Electricity Consumption and Economic Growth Nexus: Evidence from Maki Cointegration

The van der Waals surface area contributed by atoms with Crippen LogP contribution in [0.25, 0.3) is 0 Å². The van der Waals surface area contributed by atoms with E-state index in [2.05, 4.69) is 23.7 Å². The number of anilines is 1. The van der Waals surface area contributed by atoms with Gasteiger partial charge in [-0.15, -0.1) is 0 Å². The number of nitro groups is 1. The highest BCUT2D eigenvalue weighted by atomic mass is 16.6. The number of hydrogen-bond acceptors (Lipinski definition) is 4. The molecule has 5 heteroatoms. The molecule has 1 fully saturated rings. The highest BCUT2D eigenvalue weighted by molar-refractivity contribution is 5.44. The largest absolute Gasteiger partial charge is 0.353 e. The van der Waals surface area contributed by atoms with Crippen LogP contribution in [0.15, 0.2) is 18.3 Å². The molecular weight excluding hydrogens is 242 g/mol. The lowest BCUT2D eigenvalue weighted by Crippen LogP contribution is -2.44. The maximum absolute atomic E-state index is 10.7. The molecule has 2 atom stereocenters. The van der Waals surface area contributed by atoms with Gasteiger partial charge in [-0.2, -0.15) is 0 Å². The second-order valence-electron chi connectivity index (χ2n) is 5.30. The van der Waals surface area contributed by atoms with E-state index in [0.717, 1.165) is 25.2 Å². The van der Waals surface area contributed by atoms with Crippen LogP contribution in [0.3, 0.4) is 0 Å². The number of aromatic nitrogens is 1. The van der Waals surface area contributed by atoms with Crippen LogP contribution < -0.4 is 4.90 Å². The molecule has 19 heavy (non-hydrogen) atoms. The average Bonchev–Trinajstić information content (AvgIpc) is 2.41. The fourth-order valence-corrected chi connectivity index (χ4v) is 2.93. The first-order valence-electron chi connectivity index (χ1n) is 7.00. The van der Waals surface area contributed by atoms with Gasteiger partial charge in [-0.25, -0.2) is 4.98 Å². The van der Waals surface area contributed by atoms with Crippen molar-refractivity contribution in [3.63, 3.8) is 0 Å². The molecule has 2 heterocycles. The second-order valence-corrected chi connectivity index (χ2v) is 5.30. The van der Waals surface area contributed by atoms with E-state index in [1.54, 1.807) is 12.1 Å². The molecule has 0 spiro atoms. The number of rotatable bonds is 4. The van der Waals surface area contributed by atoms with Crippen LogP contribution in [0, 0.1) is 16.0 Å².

Access to electricity is seen as an essential driver for economic growth in both developing and developed economies. It is based on the above premise that this paper empirically revisits the dynamic relationship between electricity consumption, real gross domestic product per capita and carbon dioxide emissions for the case of Nigeria. To this end, this study leverages on annual data from 1971-2014 for the econometrics analysis. This study employs relatively new estimation techniques that accommodate for structural break(s). Stationarity properties of variables are investigated via Zivot-Andrews (1992) unit root stationarity test while, for long-run equilibrium relationship, Maki (2012) cointegration test is adopted, which accounts for multiple structural breaks. Subsequently, this study probes for direction of causation, through the Toda-Yamamoto (1995) approach. According to the Maki cointegration test, there exists a cointegration relationship between electricity consumption, economic growth and carbon dioxide emissions. Empirical findings validate the electricity-induced growth hypothesis for the study area. Further insights are elucidated in the discussion section of the study with possible action steps (implications).